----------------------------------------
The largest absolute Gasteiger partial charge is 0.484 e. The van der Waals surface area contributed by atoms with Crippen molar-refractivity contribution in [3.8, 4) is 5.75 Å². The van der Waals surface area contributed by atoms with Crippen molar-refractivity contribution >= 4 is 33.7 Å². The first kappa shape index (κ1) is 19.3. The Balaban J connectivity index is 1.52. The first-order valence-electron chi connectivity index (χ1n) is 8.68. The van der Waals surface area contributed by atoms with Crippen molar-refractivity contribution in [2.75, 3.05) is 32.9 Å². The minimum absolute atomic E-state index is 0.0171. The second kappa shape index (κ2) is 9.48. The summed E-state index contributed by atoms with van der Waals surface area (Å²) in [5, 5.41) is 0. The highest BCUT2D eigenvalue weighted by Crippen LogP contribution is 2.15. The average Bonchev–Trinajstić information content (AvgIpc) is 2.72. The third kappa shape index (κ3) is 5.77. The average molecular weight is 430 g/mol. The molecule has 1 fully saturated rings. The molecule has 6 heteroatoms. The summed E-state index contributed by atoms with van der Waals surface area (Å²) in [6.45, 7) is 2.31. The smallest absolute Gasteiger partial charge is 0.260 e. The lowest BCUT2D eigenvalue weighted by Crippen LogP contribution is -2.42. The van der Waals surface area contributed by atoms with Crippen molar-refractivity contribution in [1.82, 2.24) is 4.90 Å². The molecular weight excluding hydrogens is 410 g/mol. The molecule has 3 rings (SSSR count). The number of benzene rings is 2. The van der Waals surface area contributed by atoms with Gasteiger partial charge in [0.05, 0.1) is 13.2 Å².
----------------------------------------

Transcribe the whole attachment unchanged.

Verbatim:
The largest absolute Gasteiger partial charge is 0.484 e. The van der Waals surface area contributed by atoms with Crippen molar-refractivity contribution in [3.8, 4) is 5.75 Å². The van der Waals surface area contributed by atoms with Crippen molar-refractivity contribution >= 4 is 33.7 Å². The first kappa shape index (κ1) is 19.3. The Balaban J connectivity index is 1.52. The first-order valence-electron chi connectivity index (χ1n) is 8.68. The van der Waals surface area contributed by atoms with Crippen molar-refractivity contribution in [2.75, 3.05) is 32.9 Å². The minimum absolute atomic E-state index is 0.0171. The second kappa shape index (κ2) is 9.48. The summed E-state index contributed by atoms with van der Waals surface area (Å²) in [5, 5.41) is 0. The highest BCUT2D eigenvalue weighted by Crippen LogP contribution is 2.15. The average Bonchev–Trinajstić information content (AvgIpc) is 2.72. The third kappa shape index (κ3) is 5.77. The average molecular weight is 430 g/mol. The molecule has 1 fully saturated rings. The molecule has 6 heteroatoms. The summed E-state index contributed by atoms with van der Waals surface area (Å²) in [6.45, 7) is 2.31. The smallest absolute Gasteiger partial charge is 0.260 e. The lowest BCUT2D eigenvalue weighted by Crippen LogP contribution is -2.42. The van der Waals surface area contributed by atoms with Crippen molar-refractivity contribution in [1.82, 2.24) is 4.90 Å². The molecular weight excluding hydrogens is 410 g/mol. The molecule has 3 rings (SSSR count). The number of benzene rings is 2. The van der Waals surface area contributed by atoms with Gasteiger partial charge in [0.05, 0.1) is 13.2 Å².